Authorities shut Berlin's iconic Tacheles arts squat
Berlin's iconic Tacheles arts centre has been cleared after decades of bureaucratic wrangling over the debt-ridden building.
The massive warehouse in the Mitte district was occupied by artists after the fall of the Berlin Wall and became a major tourist attraction.
But the dilapidated complex has been hampering local redevelopment plans.
HSH Nordbank, currently in charge of the Tacheles, requested the clearance as part of plans to sell the centre.
Situated in what used to be East Berlin, when the city was divided by the wall, the building stretches over 1250sq m (13,455sq ft) and houses a theatre, cinema, restaurant, as well as a maze of galleries and workshop areas.
Before police arrived, two black-clad artists played a funeral march but bailiffs were able to clear the building without resistance, the AFP news agency reported.
"This is the theft of a work of art, supported by the police," Tacheles spokesman Martin Reiter told a small gathering of supporters and journalists outside the building.
The five-storey building has experienced a tumultuous history since it first opened its doors as an elegant shopping arcade in 1909.
When the department store went bankrupt in 1928, it was sold to the German engineering company AEG.
Shortly afterwards, the Nazi Party took over the building and turned it into a central administrative office. Prisoners of war are said to have been held in the attic for interrogation purposes during World War II.
Decades later, East German authorities tore down large chunks of the building in the 1980s but were unable to start new construction due to a lack of funds.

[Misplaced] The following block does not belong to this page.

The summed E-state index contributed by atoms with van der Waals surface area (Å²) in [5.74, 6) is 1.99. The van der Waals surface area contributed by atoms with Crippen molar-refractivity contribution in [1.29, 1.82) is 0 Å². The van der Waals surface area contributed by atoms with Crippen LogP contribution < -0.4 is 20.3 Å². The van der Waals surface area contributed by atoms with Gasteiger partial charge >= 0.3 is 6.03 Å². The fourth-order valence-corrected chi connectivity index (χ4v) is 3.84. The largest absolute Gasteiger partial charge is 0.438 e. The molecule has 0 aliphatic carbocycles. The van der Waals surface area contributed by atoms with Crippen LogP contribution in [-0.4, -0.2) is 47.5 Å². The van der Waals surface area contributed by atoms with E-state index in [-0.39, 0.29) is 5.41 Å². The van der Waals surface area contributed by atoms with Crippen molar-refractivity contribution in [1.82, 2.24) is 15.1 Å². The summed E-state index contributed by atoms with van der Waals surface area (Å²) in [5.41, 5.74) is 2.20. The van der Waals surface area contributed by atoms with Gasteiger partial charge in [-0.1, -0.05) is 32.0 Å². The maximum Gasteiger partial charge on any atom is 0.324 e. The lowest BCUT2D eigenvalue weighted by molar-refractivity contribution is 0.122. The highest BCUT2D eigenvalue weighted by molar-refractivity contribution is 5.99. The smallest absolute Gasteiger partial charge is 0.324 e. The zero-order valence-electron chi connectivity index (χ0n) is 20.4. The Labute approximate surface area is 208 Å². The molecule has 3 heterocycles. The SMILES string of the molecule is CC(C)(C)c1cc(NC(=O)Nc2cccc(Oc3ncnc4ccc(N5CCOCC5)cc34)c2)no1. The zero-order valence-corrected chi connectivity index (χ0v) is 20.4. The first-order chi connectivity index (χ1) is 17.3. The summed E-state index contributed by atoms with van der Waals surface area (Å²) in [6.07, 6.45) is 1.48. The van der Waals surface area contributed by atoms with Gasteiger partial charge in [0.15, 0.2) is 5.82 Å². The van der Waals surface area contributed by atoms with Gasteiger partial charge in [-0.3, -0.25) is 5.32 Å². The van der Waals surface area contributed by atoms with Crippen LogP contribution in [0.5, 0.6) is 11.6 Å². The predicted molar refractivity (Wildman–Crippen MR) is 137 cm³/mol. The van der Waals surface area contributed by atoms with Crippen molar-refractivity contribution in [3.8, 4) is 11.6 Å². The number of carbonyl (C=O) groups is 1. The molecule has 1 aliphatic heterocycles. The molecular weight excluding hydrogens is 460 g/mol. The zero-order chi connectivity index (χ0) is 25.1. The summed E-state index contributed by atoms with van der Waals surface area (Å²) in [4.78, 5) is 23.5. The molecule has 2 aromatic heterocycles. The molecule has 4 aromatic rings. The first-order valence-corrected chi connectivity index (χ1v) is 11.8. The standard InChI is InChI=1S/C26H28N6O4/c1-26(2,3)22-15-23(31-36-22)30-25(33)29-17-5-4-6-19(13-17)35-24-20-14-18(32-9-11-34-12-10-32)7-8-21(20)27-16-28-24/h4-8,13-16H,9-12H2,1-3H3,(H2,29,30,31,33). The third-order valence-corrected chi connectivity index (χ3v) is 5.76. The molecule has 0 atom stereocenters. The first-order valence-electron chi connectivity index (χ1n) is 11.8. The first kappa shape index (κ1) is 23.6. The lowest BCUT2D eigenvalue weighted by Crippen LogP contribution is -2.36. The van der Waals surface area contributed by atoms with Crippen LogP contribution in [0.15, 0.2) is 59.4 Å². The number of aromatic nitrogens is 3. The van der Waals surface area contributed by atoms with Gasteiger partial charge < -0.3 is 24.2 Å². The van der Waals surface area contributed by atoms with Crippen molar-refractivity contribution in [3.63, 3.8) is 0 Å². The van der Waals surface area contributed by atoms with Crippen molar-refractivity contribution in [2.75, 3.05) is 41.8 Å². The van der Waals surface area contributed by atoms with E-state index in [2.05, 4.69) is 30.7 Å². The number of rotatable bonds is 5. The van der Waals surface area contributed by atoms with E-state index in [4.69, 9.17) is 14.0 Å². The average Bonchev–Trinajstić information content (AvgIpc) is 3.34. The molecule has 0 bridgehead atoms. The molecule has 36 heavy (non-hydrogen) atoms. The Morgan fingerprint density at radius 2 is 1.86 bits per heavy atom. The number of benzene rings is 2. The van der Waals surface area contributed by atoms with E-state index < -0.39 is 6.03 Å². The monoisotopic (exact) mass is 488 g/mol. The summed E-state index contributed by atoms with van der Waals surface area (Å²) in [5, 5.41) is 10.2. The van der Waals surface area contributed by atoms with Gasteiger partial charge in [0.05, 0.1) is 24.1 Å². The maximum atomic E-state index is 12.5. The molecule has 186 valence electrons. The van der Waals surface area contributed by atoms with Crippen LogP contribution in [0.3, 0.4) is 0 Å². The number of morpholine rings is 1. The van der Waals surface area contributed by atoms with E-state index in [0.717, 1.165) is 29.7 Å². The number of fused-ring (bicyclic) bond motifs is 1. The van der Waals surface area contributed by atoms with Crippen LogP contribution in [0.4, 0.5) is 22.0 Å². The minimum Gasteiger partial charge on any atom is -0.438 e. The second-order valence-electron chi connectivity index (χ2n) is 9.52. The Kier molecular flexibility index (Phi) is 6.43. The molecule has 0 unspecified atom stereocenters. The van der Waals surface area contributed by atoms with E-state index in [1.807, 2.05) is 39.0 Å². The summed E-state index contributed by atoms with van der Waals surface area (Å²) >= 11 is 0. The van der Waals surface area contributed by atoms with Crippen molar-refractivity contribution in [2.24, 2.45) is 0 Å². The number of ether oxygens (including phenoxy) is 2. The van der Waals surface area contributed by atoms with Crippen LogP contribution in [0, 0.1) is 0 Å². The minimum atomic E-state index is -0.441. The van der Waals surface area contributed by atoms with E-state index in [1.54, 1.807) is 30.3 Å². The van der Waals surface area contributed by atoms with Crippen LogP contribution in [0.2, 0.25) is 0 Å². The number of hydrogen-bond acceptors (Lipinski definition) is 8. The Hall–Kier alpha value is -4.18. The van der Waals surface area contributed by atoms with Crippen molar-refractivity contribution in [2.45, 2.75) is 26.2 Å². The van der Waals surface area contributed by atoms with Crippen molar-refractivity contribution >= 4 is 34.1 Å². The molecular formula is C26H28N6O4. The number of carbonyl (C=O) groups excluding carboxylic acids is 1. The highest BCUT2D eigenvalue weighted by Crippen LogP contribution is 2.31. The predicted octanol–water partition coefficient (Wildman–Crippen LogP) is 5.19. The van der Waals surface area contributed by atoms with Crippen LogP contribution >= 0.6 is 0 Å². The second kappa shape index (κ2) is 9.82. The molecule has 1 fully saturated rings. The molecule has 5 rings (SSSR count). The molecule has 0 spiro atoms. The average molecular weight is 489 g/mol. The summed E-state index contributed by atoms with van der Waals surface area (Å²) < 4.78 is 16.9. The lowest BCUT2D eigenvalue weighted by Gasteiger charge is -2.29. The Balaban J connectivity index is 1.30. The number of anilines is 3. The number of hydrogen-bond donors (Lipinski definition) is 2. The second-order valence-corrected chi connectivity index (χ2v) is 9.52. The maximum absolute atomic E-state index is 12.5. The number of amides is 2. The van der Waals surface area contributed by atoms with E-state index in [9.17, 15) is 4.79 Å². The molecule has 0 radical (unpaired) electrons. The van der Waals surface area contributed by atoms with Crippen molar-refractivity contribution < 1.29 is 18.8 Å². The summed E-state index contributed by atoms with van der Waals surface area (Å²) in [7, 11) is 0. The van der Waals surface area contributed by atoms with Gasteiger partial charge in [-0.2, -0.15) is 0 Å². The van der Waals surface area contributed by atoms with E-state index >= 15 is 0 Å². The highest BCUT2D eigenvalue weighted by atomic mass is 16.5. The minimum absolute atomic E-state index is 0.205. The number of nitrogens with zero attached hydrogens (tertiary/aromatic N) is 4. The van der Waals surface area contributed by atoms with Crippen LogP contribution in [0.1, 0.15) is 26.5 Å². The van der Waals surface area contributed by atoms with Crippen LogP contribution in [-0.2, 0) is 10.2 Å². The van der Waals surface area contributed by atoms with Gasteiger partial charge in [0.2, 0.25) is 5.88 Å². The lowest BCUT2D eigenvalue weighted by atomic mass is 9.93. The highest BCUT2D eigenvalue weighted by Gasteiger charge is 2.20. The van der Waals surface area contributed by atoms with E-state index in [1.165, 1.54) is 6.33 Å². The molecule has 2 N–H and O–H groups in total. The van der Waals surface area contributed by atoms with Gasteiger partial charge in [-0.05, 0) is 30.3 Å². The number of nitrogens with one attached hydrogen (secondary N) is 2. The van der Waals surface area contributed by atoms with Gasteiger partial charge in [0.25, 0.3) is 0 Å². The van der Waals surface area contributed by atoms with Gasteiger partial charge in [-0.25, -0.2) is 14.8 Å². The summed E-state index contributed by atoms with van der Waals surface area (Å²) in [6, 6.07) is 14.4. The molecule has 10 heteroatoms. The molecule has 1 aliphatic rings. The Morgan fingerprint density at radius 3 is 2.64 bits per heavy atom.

One part of the original Tacheles complex remained and was taken over by squatting artists who had resisted eviction efforts - until now.
The address quickly became a thriving hub of alternative culture, which drew stars like choreographer Sasha Waltz and musician Peaches who regularly rehearsed and performed there.
For sustainable urban planning expert Dr Daniel Dahm, this "artistic colonisation" of East Berlin's empty spaces is a healthy development.
"There are approximately 200,000 empty houses and flats in East Berlin as a result of German reunification," he said.
"The Arthouse Tacheles is an example of self-motivated work by citizens who decided to proactively stand up for their ideals."
The City of Berlin eventually sold the Tacheles to the Fundus investment company, which planned to demolish the warehouse and build modern apartment blocks in its stead.
But the project never materialised and the arts centre eventually fell into the hands of HSH Nordbank, which decided to sell it.